Something amazing has happened in California. First, a brief background: Crime rates across the state, after a long period of steady decline, had reached fifty-year lows in 2014. Then, that November, a 60 percent majority of California voters—presumably incapable of accepting such good news without a measure of collective guilt—decided that it would be a really enlightened idea to pass Proposition 47, a ballot initiative bearing the cheery name “The Safe Neighborhoods and Schools Act.” The purpose of this measure was to downgrade many types of drug possession and property crimes from felonies (punishable by more than a year in prison) to misdemeanors (which often entail no prison time at all). For the benefit of squeamish skeptics, the self-assured proponents of Prop 47 condescended to explain that these reduced penalties would not only alleviate prison overcrowding, but would also make California’s streets safer by placing drug offenders into warm-and-fuzzy treatment and counseling programs, rather than into disagreeable prison cells. If you think this sounds like a familiar old tune, you’re quite correct. It was #1 on the left-wing hit parade throughout the 1960s, when it became the theme song of skyrocketing crime rates across the United States. And now the Golden Oldie is back, in the Golden State.
The tangible results of Prop 47 were both immediate and breathtaking. Within a year, there were some 14,000 fewer inmates in California’s state prisons and local jails, just as the Proposition’s backers had promised.
But the other half of their promise—improved public safety—somehow failed to materialize. In 2015:
These statistics are stunning.
California criminals, meanwhile, ingeniously adapted their tactics to the new law, so as to maximize their gains and minimize their risks. The Los Angeles Times, for instance, profiled Semisi Sina, a practiced criminal who “rejoiced when he first heard about Proposition 47”—particularly its provision reducing to misdemeanor status the theft of any merchandise whose value was below $950. Semisi interpreted this as a green light for him to begin stealing, among other things, some higher-end bicycles—an offense that previously would have been classified as a felony. “Proposition 47, it’s cool,” Semisi chirps. “Like for me, I can go do a burglary and know that if it’s not over $900, they’ll just give me a ticket and let me go.”
Ain’t “criminal justice reform” grand?
Noting that “the most commonly committed felonies no longer carry a prison sentence,” Michael Rushford of the Criminal Justice Legal Foundation says that when California police apprehend someone today, “they’re just going to cite him and let him out again.” Palm Springs police chief Al Franz calls the new arrangement under Prop 47 “catch and release.” And sheriff’s deputies throughout the state are well aware that they’re generally wasting their time when they arrest and book suspects on narcotics charges, only to have them either released immediately or given minimal penalties. As a result, drug arrests by such deputies in California declined by 30 percent in 2015.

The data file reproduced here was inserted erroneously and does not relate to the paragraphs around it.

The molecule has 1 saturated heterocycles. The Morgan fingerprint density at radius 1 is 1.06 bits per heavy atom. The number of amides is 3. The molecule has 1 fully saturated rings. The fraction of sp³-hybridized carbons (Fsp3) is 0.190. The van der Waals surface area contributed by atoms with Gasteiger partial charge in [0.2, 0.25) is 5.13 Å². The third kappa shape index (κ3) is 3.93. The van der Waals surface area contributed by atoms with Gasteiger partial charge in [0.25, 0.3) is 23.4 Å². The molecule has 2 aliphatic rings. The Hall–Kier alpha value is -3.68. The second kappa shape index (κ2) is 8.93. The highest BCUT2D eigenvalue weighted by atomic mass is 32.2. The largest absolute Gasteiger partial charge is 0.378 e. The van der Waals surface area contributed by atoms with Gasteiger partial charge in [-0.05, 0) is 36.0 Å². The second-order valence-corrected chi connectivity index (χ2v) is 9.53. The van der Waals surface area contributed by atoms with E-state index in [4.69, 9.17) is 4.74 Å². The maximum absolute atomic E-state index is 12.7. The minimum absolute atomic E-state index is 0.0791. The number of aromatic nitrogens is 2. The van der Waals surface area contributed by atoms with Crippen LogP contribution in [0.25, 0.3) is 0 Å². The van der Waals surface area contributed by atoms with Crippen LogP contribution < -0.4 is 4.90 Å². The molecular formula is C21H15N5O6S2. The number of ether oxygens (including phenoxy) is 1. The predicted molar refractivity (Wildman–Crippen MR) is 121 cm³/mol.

Yet another promise of Prop 47 that failed to materialize was the happy notion that drug offenders and thieves would dutifully file into treatment/counseling centers to get their psychological and emotional houses in order. If Prop 47 has demonstrated anything, it’s that without the credible threat of a felony conviction and a lengthy prison term, very few offenders are willing to proactively do anything to transform themselves into better citizens. According to Los Angeles County Sheriff Jim McDonnell, enrollment in L.A. substance-abuse treatment programs is down by 60 percent since the enactment of Prop 47. From January through August of 2015, only 73 of nearly 2,200 drug offenders who were sentenced under Prop 47 guidelines entered any kind of court-ordered treatment program. “If the purpose of [Proposition] 47 was largely to rehabilitate drug offenders,” says Los Angeles City Attorney Mike Feuer, “that’s not what’s happening.”
Supporters of Prop 47 think everything’s going swimmingly, however. One of its authors, Lenore Anderson, executive director of Californians for Safety and Justice, buoyantly reports that “Proposition 47 is working. It’s reducing the state prison population, it’s giving people second chances and it’s saving state money that has never been saved before.” Another Prop 47 backer, the ACLU of California, casually dismisses the ominous crime statistics cited above. “It’s way too early to assess 2015 crime rates in California at all, let alone potential causes,” says the organization.
It’s a safe bet that the thousands of crime victims whose lives have been shaken—and in some cases destroyed—as a consequence of Prop 47, see things differently.